Using the FEA model of the mirror, a correction to the mirror to optimize x-ray performance was simulated. This correction employs an adjuster pattern of 288 cells measuring 5 mm axially by 5 mm azimuthally. It was assumed that the strain exerted is comparable to the PZT strain exerted by cells for an existing adjustable x-ray optic. A least-squares correction algorithm, which optimizes optical performance over the interior area of the optic, is employed to calculate the voltages to apply to the piezoelectric cells.13,19 The figure of merit for the optimization is a weighted RMS slope, in which the RMS axial slope is added to the RMS azimuthal slope weighted by a factor of the sine of the grazing angle, since slope errors in the axial direction dominate the optical performance of a mirror segment. The optical performance optimization is also constrained to keep the actuation voltage of any individual piezoelectric actuator cell under 10 V.13 The optimized mirror figure is shown in Fig. 11, and results in a figure with a PV of 418 nm, arising primarily from figure displacement which runs in the azimuthal direction are relatively constant in the axial direction [Fig. 11(a)]. In terms of axial slope, however, the mirror is free from major errors [Fig. 11(b)]. Thus, the correction results in a diffraction-limited optical performance of 0.3 arc sec HPD, similar to the uniform, stress balanced case presented in Fig. 9. Thus, thickness nonuniformity difference of the coatings deposition on convex and concave sides of the mirror results in a deformation that can be theoretically corrected by the piezoelectric actuators of the adjustable x-ray optics.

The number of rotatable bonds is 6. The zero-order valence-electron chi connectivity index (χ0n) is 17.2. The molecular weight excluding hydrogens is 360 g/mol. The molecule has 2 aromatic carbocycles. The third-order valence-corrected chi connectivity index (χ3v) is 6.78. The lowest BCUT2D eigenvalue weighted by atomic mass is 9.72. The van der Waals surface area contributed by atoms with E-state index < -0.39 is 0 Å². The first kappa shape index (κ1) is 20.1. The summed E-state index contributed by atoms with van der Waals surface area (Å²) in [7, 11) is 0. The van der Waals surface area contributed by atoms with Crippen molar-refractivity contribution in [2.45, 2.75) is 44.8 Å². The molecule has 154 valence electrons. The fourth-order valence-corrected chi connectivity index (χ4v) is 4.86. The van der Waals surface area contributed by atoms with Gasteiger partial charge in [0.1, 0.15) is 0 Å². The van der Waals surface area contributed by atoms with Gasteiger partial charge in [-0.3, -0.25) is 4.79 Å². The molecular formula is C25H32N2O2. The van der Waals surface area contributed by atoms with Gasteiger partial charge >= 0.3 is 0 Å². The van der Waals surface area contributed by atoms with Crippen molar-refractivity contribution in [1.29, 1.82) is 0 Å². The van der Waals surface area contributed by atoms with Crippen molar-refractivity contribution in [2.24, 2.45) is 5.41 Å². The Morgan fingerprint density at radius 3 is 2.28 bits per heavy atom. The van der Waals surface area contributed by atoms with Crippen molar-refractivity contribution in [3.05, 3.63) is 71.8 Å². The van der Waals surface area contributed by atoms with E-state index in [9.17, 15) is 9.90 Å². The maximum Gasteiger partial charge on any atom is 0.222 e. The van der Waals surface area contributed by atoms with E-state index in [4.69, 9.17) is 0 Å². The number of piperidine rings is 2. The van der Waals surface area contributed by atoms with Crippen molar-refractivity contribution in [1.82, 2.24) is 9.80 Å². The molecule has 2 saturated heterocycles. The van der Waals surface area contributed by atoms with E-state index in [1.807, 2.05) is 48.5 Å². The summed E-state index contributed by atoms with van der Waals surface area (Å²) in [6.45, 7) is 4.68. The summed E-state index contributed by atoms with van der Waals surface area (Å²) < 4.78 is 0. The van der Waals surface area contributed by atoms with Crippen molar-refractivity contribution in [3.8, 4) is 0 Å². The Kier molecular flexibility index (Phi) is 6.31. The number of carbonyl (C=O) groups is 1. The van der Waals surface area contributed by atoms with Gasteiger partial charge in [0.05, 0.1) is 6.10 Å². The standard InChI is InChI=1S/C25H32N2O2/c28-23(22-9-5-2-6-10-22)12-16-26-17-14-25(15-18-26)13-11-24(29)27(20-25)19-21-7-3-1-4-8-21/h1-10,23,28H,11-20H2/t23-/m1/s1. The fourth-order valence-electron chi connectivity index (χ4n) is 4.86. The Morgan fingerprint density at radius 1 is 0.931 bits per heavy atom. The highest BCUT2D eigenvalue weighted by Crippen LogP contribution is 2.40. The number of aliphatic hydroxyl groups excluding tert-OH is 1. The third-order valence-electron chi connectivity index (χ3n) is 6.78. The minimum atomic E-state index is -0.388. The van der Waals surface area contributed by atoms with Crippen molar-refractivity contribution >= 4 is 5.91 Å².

Methods for Reducing Thickness Nonuniformity